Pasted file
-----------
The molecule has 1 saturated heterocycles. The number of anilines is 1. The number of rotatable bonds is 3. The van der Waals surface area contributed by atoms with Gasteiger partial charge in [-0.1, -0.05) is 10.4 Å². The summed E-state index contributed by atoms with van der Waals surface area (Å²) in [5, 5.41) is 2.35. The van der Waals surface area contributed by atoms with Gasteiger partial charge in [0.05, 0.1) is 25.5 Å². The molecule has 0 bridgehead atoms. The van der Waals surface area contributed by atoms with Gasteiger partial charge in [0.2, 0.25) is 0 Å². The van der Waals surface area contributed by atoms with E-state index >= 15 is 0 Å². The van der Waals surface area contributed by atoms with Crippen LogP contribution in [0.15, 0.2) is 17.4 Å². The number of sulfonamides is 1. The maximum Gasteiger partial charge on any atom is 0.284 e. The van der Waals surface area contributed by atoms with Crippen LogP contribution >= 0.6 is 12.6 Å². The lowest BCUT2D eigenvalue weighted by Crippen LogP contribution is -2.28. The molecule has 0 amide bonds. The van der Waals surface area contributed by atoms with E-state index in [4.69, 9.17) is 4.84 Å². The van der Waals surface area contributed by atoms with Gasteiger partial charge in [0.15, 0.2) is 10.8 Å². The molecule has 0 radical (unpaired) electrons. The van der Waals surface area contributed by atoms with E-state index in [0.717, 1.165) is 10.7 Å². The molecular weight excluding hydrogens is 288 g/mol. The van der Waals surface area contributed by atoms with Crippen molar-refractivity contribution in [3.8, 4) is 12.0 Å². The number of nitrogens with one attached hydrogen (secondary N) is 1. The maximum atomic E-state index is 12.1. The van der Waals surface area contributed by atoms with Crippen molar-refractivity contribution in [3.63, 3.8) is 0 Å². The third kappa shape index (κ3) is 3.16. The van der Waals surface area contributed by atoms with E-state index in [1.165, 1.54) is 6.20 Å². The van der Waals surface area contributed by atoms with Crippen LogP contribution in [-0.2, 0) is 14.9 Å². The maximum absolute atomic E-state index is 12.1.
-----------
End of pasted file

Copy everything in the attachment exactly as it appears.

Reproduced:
The molecule has 1 saturated heterocycles. The number of anilines is 1. The number of rotatable bonds is 3. The van der Waals surface area contributed by atoms with Gasteiger partial charge in [-0.1, -0.05) is 10.4 Å². The summed E-state index contributed by atoms with van der Waals surface area (Å²) in [5, 5.41) is 2.35. The van der Waals surface area contributed by atoms with Gasteiger partial charge in [0.05, 0.1) is 25.5 Å². The molecule has 0 bridgehead atoms. The van der Waals surface area contributed by atoms with Gasteiger partial charge in [0.2, 0.25) is 0 Å². The van der Waals surface area contributed by atoms with E-state index >= 15 is 0 Å². The van der Waals surface area contributed by atoms with Crippen LogP contribution in [0.15, 0.2) is 17.4 Å². The number of sulfonamides is 1. The maximum Gasteiger partial charge on any atom is 0.284 e. The van der Waals surface area contributed by atoms with Crippen LogP contribution >= 0.6 is 12.6 Å². The lowest BCUT2D eigenvalue weighted by Crippen LogP contribution is -2.28. The molecule has 0 amide bonds. The van der Waals surface area contributed by atoms with E-state index in [4.69, 9.17) is 4.84 Å². The van der Waals surface area contributed by atoms with Gasteiger partial charge in [0.15, 0.2) is 10.8 Å². The molecule has 0 radical (unpaired) electrons. The van der Waals surface area contributed by atoms with E-state index in [0.717, 1.165) is 10.7 Å². The molecular weight excluding hydrogens is 288 g/mol. The van der Waals surface area contributed by atoms with Crippen molar-refractivity contribution in [3.8, 4) is 12.0 Å². The number of nitrogens with one attached hydrogen (secondary N) is 1. The maximum atomic E-state index is 12.1. The van der Waals surface area contributed by atoms with Crippen molar-refractivity contribution in [3.63, 3.8) is 0 Å². The third kappa shape index (κ3) is 3.16. The van der Waals surface area contributed by atoms with E-state index in [1.165, 1.54) is 6.20 Å². The van der Waals surface area contributed by atoms with Crippen LogP contribution in [-0.2, 0) is 14.9 Å². The maximum absolute atomic E-state index is 12.1.